The Value of a Dog

Gala. The million dollar dog.

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Okay, not a million, but certain the several thousand dollar dog. Between her rescue, heartworm treatment, four months of foster care, and now the broken jaw, this dog is costing some serious money.

I’ve been thinking about this fact. Why do we pour all this money into a stray dog from South Carolina? She’s just one dog, and a difficult one at that.

And then I think—it’s just money.

That’s the same thing I tell myself when my children cost a fortune or we lose money on something stupid or we need an expensive repair on the car or the house.

Because it is just money. And doing right by this dog is far more important than money.

A noble thought, but it won’t pay her bill. She’s not the most expensive dog OPH has rescued, not by far. I’ve watched much more expensive efforts be made by this organization to save a life. Not that they throw money around willy-nilly; they certainly consider each penny before it’s spent and they’ve made more than a few hard decisions. But it’s rare that money is the only consideration.

Dogs are expensive. That’s a fact that seems to slip the minds of plenty of people. And for whatever reason – ignorance or arrogance—there are plenty of people out there who don’t think a rescue dog should cost a lot. After all, a purebred dog could cost hundreds or even thousands of dollars. There’s a mindset that since you’re saving a dog no one wanted or possibly a dog someone threw away, you shouldn’t have to pay for it.

OPH’s adoption fee is $335 ($375 for puppies, but you get a $60 rebate after you spay/neuter). This includes spay/neuter, vaccines, wormings (with puppies this can be 6-8 times or more), and microchip, not to mention the expenses most adopters don’t consider like the original health screening and treatment, transportation, and food. And with many dogs there are other expenses.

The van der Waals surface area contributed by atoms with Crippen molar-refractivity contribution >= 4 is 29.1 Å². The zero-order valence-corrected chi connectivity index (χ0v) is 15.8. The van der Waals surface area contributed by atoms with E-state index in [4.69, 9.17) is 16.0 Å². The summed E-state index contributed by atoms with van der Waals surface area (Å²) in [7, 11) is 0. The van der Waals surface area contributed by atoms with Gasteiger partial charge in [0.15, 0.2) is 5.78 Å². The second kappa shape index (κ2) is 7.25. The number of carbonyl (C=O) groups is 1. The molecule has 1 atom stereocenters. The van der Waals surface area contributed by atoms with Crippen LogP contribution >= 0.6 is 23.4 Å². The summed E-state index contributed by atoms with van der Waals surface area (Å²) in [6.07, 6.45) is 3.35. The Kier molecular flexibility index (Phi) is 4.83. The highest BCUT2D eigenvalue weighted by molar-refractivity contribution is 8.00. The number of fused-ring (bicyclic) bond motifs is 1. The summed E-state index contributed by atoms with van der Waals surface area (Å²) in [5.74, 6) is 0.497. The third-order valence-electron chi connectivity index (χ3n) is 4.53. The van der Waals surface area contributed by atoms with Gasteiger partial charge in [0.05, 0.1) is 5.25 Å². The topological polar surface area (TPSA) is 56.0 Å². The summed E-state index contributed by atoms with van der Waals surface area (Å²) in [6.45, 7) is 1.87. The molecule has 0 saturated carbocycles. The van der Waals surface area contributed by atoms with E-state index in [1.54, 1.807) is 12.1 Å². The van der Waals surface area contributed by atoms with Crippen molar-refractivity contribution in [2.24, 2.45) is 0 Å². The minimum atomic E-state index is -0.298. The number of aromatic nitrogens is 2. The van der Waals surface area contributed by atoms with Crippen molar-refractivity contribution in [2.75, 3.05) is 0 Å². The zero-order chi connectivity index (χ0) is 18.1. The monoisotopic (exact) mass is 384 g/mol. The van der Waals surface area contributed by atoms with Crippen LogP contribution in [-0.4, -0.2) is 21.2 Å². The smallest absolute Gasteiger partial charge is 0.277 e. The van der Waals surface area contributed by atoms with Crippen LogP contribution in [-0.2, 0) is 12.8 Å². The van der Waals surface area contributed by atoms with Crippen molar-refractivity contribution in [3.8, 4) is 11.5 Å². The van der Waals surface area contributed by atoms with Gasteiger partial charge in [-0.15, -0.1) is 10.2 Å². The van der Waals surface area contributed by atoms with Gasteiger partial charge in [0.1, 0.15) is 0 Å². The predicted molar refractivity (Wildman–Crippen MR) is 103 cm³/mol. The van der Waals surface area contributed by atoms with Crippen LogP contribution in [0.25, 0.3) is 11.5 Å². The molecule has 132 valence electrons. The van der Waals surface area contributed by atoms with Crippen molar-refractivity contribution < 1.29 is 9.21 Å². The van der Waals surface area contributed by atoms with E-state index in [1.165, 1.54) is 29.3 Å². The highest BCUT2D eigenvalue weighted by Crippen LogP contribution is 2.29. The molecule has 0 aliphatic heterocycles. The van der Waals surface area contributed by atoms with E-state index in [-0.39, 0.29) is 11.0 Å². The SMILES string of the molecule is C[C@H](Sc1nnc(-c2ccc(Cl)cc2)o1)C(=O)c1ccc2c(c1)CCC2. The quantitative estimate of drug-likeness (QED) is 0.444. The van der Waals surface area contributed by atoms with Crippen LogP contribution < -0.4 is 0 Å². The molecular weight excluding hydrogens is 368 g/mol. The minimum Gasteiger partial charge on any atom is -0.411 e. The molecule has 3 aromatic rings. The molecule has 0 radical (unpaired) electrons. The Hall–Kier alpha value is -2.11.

Dug had to visit the vet and be treated for demadex mange this week.

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(And before you freak out at the word, mange, Continue reading The Value of a Dog

Our Holiday Treats Came Early

Estelle arrived early on Saturday morning, a little weeble with a happy wobble. She glued herself to my side and remained there all day, nearly tripping me time and again. I was working on a holiday project in the kitchen and she stuck close periodically circling me and pressing her swollen belly against my side. Here’s the view I had of her for most of the day:

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Her sweet attitude endeared all of us to her quickly; her tail wagged nonstop and her appreciation for any affection offered was obvious. I trimmed her long nails and introduced her to the Frank bed. She didn’t seem to have much of an appetite and refused dog food until I fed it to her on the floor.

Edith was very interested in Estelle. Eventually introductions were made and for the remainder of the day Edith stayed on one side of me and Estelle on the other. I walked them together and they engaged in competitive peeing. Gracie gave her usual welcome, snarling from the other side of the gate, before retreating to her crate.

At bedtime I introduced Estelle to her new digs in the puppy room. The whelping box Nick built took up much of the room. I lined it with layers of quilts and towels. With the grow lights and the blooming flowers that share the room, I thought the whole set up looked quite cozy. Estelle not so much. She really didn’t want to be left all alone. It took a little convincing to get her in the box the first time and she continued to hop out of it each time I left, whining at the gate that blocked her escape.

I went to bed imagining I’d find her pressed against the gate in the morning, but was surprised to see that she’d decided the box was hers and insisted on staying in it for most of the morning. She swirled the bedding into a nest and lay in a corner, watching me. The tail wagging had abated. Could she be in labor? But we have two more weeks! Continue reading Our Holiday Treats Came Early